Find ways to make the “right” thing a little more pleasant. Seek out a form of exercise you actually enjoy. “Bundle” an activity you enjoy – like watching Netflix – with an activity you put off – like folding laundry. Find healthy recipes that are also delicious.

Reframe how you think about rewards. If you can’t overcome Present Bias, find a way to work with it. Instead of running to lose weight in 6 months or writing to become a famous novelist, focus on the feeling of satisfaction you get after running a mile or writing a 1,000 words a day. When it comes to accomplishing goals, research shows that enjoying the process is a far better predictor of success than desiring the long-term outcome.

Imagine your future self. Studies show that taking the time to imagine our future selves can help motivate us to choose longer-term payoffs over immediate gratification. At the beginning of every day, imagine yourself completely satisfied at the end of the day. What one thing have you accomplished? Start on that task first.

More reading if you're interested:

Present Bias: Why You Don’t Give a Damn About Your Future Self

Social Pressure vs Commitment Devices: Which is Better for Behavioral Change

6. Complexity Bias a.k.a. Why we overcomplicate our lives

Complexity Bias explained

Why choose a simple explanation when a complex one will do? Complexity bias describes our tendency to prefer complicated explanations and solutions over simple ones.

It’s why we debate the science of intermittent fasting and ketogenic diets instead of following Michael Pollan’s advice to “Eat food, not too much, mostly plants.” It’s why we pay financial planners to tell us how to save for retirement instead of taking 15 minutes to open a Vanguard account, select an index fund, and set up an automatic monthly deposit. And it’s why we’re drawn to the finicky intricacies of productivity systems like Getting Things Done© instead of simply working on our most important tasks first.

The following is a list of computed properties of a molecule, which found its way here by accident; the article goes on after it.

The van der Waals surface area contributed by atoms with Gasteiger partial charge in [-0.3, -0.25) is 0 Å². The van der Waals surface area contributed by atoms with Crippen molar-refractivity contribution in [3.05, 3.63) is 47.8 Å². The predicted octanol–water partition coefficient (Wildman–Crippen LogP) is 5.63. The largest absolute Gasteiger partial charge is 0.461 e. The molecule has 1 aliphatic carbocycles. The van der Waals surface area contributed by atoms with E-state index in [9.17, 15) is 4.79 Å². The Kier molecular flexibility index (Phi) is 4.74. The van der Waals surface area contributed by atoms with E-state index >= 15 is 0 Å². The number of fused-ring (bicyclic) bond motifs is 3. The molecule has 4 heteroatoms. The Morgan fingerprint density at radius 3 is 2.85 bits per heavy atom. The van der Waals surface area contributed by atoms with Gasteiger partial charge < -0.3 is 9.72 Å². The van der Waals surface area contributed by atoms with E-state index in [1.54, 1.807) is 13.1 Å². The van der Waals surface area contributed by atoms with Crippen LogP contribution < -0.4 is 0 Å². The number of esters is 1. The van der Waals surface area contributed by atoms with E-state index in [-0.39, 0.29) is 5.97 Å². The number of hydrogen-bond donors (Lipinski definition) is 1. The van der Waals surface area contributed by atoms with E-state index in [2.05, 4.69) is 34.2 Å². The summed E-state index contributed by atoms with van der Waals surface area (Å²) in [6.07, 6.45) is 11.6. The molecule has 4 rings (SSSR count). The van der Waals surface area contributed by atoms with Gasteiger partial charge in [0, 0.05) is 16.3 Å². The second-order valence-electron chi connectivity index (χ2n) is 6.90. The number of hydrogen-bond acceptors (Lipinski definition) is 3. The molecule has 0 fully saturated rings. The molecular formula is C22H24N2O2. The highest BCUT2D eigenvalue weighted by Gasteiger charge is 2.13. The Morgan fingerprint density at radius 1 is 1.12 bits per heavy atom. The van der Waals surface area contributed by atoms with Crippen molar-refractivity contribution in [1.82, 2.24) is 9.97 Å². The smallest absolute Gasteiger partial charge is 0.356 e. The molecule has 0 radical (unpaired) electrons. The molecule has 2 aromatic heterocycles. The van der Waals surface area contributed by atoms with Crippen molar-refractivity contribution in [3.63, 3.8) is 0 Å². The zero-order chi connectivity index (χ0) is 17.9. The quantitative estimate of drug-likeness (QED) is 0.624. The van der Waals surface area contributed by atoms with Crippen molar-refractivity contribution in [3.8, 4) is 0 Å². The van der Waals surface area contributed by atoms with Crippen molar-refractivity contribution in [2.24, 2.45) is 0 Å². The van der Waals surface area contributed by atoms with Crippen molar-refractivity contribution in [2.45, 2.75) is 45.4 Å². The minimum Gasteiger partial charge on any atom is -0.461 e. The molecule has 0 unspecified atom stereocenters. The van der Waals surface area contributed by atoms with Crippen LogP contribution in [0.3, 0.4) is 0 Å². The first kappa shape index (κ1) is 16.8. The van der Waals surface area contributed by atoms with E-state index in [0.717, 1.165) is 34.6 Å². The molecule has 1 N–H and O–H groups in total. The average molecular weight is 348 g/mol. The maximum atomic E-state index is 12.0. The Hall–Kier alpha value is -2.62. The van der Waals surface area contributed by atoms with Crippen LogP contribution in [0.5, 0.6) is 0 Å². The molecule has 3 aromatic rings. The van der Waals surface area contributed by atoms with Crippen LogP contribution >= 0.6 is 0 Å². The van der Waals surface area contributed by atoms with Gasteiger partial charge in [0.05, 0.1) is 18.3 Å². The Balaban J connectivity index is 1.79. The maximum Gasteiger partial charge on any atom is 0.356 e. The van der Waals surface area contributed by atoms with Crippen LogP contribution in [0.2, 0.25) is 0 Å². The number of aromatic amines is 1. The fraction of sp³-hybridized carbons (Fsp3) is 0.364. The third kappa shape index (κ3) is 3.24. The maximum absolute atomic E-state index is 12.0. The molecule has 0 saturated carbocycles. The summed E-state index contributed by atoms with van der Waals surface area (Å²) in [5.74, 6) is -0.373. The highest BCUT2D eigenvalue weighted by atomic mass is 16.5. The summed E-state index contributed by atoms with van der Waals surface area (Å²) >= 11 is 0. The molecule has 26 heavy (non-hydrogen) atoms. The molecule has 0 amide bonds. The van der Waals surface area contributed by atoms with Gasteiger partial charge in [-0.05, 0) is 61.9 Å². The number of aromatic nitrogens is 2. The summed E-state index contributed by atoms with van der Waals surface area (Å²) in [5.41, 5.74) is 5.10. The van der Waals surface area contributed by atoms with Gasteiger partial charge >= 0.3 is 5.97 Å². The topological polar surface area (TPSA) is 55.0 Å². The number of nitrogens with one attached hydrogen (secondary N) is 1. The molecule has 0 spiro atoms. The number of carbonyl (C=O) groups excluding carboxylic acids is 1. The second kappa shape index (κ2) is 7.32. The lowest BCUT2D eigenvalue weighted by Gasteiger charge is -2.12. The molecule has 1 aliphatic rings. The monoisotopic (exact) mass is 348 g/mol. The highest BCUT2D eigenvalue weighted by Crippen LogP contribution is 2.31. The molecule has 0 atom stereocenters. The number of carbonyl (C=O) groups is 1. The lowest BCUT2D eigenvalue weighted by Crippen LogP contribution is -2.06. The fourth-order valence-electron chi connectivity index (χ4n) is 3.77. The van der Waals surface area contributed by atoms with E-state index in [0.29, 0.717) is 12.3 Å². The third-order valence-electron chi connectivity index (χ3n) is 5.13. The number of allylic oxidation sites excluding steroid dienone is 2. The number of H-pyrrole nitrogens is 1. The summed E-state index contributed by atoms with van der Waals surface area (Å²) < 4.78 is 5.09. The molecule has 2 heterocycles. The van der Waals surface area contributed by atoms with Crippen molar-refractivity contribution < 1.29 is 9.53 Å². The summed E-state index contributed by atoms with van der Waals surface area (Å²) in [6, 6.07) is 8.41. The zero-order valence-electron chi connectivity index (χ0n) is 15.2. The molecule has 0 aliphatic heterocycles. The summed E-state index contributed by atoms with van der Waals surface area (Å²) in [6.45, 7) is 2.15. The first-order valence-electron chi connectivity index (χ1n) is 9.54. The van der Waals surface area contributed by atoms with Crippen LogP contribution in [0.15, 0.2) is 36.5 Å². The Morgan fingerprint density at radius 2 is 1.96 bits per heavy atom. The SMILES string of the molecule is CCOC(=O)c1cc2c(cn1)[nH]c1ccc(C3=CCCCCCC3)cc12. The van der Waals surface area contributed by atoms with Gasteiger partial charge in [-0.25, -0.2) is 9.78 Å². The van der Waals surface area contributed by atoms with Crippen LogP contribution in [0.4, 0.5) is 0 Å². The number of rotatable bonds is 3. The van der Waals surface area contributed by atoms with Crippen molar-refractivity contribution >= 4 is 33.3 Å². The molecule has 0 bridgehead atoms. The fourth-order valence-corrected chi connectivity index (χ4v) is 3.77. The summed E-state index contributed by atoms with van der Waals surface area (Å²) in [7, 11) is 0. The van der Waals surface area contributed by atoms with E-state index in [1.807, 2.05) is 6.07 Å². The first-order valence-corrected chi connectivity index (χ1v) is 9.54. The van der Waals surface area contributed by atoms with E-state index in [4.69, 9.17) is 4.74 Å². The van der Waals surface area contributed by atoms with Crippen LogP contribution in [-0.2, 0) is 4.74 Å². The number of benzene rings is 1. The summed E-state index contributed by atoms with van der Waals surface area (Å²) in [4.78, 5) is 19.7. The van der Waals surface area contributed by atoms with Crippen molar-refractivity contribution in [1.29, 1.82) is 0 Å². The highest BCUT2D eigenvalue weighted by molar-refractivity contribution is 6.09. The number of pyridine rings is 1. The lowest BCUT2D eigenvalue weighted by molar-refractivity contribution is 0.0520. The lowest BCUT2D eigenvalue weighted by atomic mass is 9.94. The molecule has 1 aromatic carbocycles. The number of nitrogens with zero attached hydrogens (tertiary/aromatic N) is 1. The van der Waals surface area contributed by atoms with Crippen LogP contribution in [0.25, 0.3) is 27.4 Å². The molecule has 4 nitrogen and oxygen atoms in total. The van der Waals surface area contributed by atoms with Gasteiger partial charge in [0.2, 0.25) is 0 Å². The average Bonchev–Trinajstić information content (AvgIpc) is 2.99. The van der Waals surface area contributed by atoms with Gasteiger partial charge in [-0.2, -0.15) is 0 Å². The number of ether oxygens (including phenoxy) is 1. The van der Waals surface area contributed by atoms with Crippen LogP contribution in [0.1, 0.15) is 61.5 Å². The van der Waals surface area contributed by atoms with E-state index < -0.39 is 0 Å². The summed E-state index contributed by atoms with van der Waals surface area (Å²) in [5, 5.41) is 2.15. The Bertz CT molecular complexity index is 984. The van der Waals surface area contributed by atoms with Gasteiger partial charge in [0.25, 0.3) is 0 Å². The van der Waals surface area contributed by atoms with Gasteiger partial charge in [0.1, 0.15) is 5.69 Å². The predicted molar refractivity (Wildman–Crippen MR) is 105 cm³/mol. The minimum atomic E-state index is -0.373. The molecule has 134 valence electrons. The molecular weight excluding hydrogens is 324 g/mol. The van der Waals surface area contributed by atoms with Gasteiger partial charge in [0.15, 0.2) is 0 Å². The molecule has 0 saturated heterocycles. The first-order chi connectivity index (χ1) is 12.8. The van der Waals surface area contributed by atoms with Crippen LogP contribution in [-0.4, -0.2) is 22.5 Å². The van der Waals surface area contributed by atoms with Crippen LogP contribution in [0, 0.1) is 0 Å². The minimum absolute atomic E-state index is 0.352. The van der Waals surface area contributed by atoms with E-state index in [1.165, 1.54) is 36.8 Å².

Complexity can keep life interesting, as when we develop complex rituals for making a simple cup of coffee or when we carefully tend our sourdough starters for the perfect loaf of bread. However, complex systems are more difficult to maintain over time. As someone who has tried and failed many times to adhere to the GTD methodology, I swear it feels like the system is actively trying to fall apart.

In addition, the perception of complexity often leads to avoidance. When we think something is difficult to do or understand, we don’t even try. If we believe that organizing our lives requires a complex system like GTD, we’re less likely to experiment with a simpler system we might have a better shot at sticking to. The trick is to embrace complexity when you genuinely enjoy the process, but don’t let the perceived complexity keep you from getting started.

What you can do about it:

Develop a bias for action over research. You don’t have to fully understand a concept to get started. Instead of seeking perfect knowledge at the start, take an iterative approach to your endeavors: Try things, see how they work, and slowly improve over time. It’s the fastest way to learn. Done is better than perfect.

Choose the system you’ll stick with. It may be that intermittent fasting is objectively the best way to burn fat or that GTD is the ideal way of organizing your tasks, but it won’t do you any good if you can’t stick to it long-term. Look for systems that work with your natural inclinations, even if they aren’t the most effective.